3 thoughts on “The Tree of Life (The Criterion Collection) [Blu-ray]

  1. A MASTERPIECE THAT PUSHES THE BOUNDERIES OF WHAT FILM CAN DO Ingmar Bergman observed that so far, film is in its infancy. Pure cinema is a film vocabulary that is just being developed. Most films tell a story, are easily readable and digested. But Tree of Life is a work of art that pushes at the boundaries of what we expect even from a Malick film. When I first saw the film I admired it, but sighed at all the indulgences. (the dinosaurs!) (I thought then). That was in a movie theater – I returned to it at my computer, in a calm state, and to my…

  2. Poetic Drama Exploring the Meaning of Death and Childhood The viewer is immediately aware that a great tragedy, the untimely death of a son, is the event the movie centers around. However, at the beginning this death means little more to the viewer than the tragedy of any other stranger. However, as the story flashes back in time to the childhood of this unfortunate child, the reality of the pain and the significance of the tragedy takes on layers of meaning and pain. The most terrible angst is felt in witnessing the father’s mistakes with his sons:…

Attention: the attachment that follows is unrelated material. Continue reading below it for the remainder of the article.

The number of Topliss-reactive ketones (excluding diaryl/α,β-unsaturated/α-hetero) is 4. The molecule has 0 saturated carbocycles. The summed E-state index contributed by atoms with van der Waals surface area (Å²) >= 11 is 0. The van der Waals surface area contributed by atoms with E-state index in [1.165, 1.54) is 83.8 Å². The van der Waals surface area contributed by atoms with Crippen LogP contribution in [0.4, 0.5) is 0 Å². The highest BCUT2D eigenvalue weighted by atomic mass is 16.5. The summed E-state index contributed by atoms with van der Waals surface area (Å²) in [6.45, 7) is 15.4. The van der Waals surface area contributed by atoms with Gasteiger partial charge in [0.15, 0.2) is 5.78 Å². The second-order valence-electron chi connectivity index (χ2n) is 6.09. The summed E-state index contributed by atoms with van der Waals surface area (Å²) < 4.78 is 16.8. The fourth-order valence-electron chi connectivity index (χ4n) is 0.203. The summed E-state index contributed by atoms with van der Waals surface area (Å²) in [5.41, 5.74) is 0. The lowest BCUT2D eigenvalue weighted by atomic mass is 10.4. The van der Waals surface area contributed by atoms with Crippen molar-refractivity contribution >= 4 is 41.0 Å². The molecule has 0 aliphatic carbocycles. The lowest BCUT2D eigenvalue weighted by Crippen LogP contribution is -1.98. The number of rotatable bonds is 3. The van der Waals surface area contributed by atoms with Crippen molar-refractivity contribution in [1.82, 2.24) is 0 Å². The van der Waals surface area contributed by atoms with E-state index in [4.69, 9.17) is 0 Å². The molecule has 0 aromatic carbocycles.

3. The power of love Terrence Malick’s The Tree of Life is a lyrical masterpiece. It is also the most audacious meditation on grace, suffering and human nature that I have ever seen. The sweep of ideas and the sincerity and honesty with which Malick presents the redemptive power of love, would, in the hands of a lesser filmmaker, come off as pretentious and self-absorbed (as many critics have accused Malick of being). But far from pretentious and self-absorbed, I found Malick’s film to be heartfelt, thoughtful,…

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